Proust Questionnaire: 17 questions with Hamid Roslan
By Yong Shu Hoong
For some time, a buzz had gone around Singapore's literary scene that there was this excellent manuscript by a young poet about to be published – one that was worth looking out for. Then in July, that book was out. The author is Hamid Roslan, whose works have appeared in The Volta, Asymptote and QLRS. His debut collection is titled parsetreeforestfire (2019), a term made up of four words that incidentally are also the name of each of the book's four sections.
As the description on the yellow flap under the purple cover declares, this is "a bilingual book of poetry in which poems in Singlish occupy one side of the book, and poems in English on the other." Hamid uses the term "translation", but some critics may disagree as reading the English and Singlish versions side-by-side reveals nonliteral, highly creative, or even "transformative" (as one Singaporean writer puts it), relationships between the languages he navigates. (Readers, of course, are free to draw their own conclusions.)
At a literary event in August, Hamid revealed that the book started as a Yale-NUS College project under his advisor, Filipino poet and lecturer Lawrence Lacambra Ypil. In his blurb for parsetreeforestfire, Ypil says it constructs "itself out of the edges language makes when it chooses to wager against its own best interests." According to another blurb by Yeow Kai Chai, poet and one of QLRS's editors: "What a sonic thrill this stew of tongues is."
In an article published on the website of his publisher, Ethos Books, Hamid is said to have responded to an audience question in yet another event: "I don't think I can write the same book like this again because I don't want to do the same thing twice but also because writing this book was hard. There were periods when it was… so all consuming, like I remember spending like an entire weekend doing it and just neglecting everything else, and then there were times when it was utterly silent and I could not actually find my way back into the book."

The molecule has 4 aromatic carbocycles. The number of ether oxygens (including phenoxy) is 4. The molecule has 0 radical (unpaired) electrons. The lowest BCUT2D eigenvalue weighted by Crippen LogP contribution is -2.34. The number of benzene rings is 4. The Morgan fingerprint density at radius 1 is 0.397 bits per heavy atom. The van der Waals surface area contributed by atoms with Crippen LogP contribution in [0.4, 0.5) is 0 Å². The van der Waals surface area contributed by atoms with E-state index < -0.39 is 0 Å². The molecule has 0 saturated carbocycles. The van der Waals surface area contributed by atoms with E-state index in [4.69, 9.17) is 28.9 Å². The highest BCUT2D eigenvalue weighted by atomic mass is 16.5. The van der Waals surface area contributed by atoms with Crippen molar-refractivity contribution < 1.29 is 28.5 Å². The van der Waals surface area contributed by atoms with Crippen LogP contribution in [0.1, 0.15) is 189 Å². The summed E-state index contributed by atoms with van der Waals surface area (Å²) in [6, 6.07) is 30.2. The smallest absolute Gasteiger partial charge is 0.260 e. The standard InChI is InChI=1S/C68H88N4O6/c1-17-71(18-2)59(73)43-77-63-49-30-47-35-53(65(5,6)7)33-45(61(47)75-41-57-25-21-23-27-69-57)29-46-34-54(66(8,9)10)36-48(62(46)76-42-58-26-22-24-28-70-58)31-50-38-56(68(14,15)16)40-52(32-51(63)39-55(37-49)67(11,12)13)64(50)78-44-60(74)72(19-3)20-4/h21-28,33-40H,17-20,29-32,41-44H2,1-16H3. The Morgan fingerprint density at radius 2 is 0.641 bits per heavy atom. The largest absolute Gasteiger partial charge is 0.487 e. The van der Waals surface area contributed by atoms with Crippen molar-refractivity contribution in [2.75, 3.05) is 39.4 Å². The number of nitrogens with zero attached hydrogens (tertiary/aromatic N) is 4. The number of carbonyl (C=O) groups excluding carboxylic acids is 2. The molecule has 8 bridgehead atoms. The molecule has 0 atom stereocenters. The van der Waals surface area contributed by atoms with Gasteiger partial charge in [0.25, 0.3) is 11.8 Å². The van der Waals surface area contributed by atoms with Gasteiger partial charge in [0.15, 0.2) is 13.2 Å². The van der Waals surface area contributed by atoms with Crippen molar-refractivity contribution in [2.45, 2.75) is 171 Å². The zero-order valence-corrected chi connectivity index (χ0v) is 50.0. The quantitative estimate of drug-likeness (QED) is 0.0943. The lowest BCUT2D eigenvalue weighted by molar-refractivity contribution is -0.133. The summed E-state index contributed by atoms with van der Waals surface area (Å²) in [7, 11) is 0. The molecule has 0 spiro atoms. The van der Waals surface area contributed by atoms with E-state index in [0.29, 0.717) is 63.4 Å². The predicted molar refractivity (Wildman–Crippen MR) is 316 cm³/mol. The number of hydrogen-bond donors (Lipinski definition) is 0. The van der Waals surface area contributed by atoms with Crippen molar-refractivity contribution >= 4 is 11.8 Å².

Now that parsetreeforestfire is out, the silence is broken. The book speaks. And now the poet continues to speak…
1. What are you reading right now?
2. If you were a famous literary character in a novel, play, or poem, who would you be, and why?
3. What is the greatest misconception about you?
4. Name one living author and one dead author you identify with most, and tell us why.
5. Do you believe in writer's block? If so, how do you overcome it?
6. What qualities do you admire most in a writer?
7. What is one trait you deplore most in writing or writers?
8. Can you recite your favourite line from a literary work or a piece of advice from a writer?
9. Complete this sentence: Few people know this, but…
10. At the movies, if you have to pick a comedy, a tragedy, or an action thriller to watch, which will you go for, and why?
11. What is your favourite word, and what is your least favourite one?
I hate "else", especially when it's used at the beginning of a sentence.
12. Write a rhyming couplet that includes the following three words: farewell, joke, dissent.
13. What object is indispensable to you when you write?
14. What is the best time of the day for writing?
15. If you had a last supper, which three literary figures, real or fictional, would you invite to the soiree, and why?
16. Singlish is featured prominently in parsetreeforestfire. How did you decide on this concept, and what are the challenges in the execution?
17. What would you write on your own tombstone?